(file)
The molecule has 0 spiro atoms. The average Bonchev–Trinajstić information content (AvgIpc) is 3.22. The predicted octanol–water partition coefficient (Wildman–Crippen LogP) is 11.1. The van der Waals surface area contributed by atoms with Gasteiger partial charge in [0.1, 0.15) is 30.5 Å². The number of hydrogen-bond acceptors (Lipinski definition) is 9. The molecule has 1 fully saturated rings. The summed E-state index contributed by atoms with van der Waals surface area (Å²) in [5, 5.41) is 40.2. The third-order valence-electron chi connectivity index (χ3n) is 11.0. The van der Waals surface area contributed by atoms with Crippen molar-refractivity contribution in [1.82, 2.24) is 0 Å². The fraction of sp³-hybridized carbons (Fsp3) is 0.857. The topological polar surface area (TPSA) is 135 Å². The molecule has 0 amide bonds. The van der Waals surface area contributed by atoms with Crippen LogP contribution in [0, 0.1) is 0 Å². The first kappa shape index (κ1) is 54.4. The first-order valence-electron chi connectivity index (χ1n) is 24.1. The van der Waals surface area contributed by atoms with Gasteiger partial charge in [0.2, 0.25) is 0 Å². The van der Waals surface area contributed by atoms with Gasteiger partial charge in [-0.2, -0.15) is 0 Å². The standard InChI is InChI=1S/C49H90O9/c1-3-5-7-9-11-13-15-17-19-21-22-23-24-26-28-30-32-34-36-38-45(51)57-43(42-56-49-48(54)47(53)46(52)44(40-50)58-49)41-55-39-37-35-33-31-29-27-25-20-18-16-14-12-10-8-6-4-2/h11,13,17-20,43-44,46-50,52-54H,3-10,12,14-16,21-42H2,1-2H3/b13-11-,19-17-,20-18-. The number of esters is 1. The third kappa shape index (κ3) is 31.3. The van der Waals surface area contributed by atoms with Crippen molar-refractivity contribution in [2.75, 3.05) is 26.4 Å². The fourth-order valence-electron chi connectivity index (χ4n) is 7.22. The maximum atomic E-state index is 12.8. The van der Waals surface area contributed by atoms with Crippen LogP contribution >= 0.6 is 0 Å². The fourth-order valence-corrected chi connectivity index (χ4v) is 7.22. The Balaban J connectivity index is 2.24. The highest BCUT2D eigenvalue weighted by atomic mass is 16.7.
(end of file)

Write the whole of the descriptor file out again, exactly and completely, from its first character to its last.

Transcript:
The molecule has 0 spiro atoms. The average Bonchev–Trinajstić information content (AvgIpc) is 3.22. The predicted octanol–water partition coefficient (Wildman–Crippen LogP) is 11.1. The van der Waals surface area contributed by atoms with Gasteiger partial charge in [0.1, 0.15) is 30.5 Å². The number of hydrogen-bond acceptors (Lipinski definition) is 9. The molecule has 1 fully saturated rings. The summed E-state index contributed by atoms with van der Waals surface area (Å²) in [5, 5.41) is 40.2. The third-order valence-electron chi connectivity index (χ3n) is 11.0. The van der Waals surface area contributed by atoms with Crippen molar-refractivity contribution in [1.82, 2.24) is 0 Å². The fraction of sp³-hybridized carbons (Fsp3) is 0.857. The topological polar surface area (TPSA) is 135 Å². The molecule has 0 amide bonds. The van der Waals surface area contributed by atoms with Crippen LogP contribution in [0, 0.1) is 0 Å². The first kappa shape index (κ1) is 54.4. The first-order valence-electron chi connectivity index (χ1n) is 24.1. The van der Waals surface area contributed by atoms with Gasteiger partial charge in [0.2, 0.25) is 0 Å². The van der Waals surface area contributed by atoms with Gasteiger partial charge in [-0.2, -0.15) is 0 Å². The standard InChI is InChI=1S/C49H90O9/c1-3-5-7-9-11-13-15-17-19-21-22-23-24-26-28-30-32-34-36-38-45(51)57-43(42-56-49-48(54)47(53)46(52)44(40-50)58-49)41-55-39-37-35-33-31-29-27-25-20-18-16-14-12-10-8-6-4-2/h11,13,17-20,43-44,46-50,52-54H,3-10,12,14-16,21-42H2,1-2H3/b13-11-,19-17-,20-18-. The number of esters is 1. The third kappa shape index (κ3) is 31.3. The van der Waals surface area contributed by atoms with Crippen molar-refractivity contribution in [2.75, 3.05) is 26.4 Å². The fourth-order valence-electron chi connectivity index (χ4n) is 7.22. The maximum atomic E-state index is 12.8. The van der Waals surface area contributed by atoms with Crippen LogP contribution >= 0.6 is 0 Å². The fourth-order valence-corrected chi connectivity index (χ4v) is 7.22. The Balaban J connectivity index is 2.24. The highest BCUT2D eigenvalue weighted by atomic mass is 16.7.